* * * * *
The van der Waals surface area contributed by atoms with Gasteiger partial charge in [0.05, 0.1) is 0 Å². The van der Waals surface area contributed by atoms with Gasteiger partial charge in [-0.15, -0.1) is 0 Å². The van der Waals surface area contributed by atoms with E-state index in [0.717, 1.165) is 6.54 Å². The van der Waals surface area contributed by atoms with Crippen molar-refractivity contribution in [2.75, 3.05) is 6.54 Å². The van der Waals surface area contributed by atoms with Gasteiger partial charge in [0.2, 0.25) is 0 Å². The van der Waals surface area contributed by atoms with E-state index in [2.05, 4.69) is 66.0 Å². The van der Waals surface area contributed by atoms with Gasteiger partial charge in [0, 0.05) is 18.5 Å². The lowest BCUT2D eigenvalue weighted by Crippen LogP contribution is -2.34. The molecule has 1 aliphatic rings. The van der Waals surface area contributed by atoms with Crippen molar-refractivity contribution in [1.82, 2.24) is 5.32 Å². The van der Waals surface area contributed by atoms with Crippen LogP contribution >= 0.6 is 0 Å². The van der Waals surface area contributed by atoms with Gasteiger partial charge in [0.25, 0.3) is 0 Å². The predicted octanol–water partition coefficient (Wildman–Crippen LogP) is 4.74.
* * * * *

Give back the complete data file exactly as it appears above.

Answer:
The van der Waals surface area contributed by atoms with Gasteiger partial charge in [0.05, 0.1) is 0 Å². The van der Waals surface area contributed by atoms with Gasteiger partial charge in [-0.15, -0.1) is 0 Å². The van der Waals surface area contributed by atoms with E-state index in [0.717, 1.165) is 6.54 Å². The van der Waals surface area contributed by atoms with Crippen molar-refractivity contribution in [2.75, 3.05) is 6.54 Å². The van der Waals surface area contributed by atoms with Gasteiger partial charge in [0.2, 0.25) is 0 Å². The van der Waals surface area contributed by atoms with E-state index in [2.05, 4.69) is 66.0 Å². The van der Waals surface area contributed by atoms with Gasteiger partial charge in [0, 0.05) is 18.5 Å². The lowest BCUT2D eigenvalue weighted by Crippen LogP contribution is -2.34. The molecule has 1 aliphatic rings. The van der Waals surface area contributed by atoms with Crippen molar-refractivity contribution in [1.82, 2.24) is 5.32 Å². The van der Waals surface area contributed by atoms with Crippen LogP contribution >= 0.6 is 0 Å². The van der Waals surface area contributed by atoms with Gasteiger partial charge in [0.25, 0.3) is 0 Å². The predicted octanol–water partition coefficient (Wildman–Crippen LogP) is 4.74.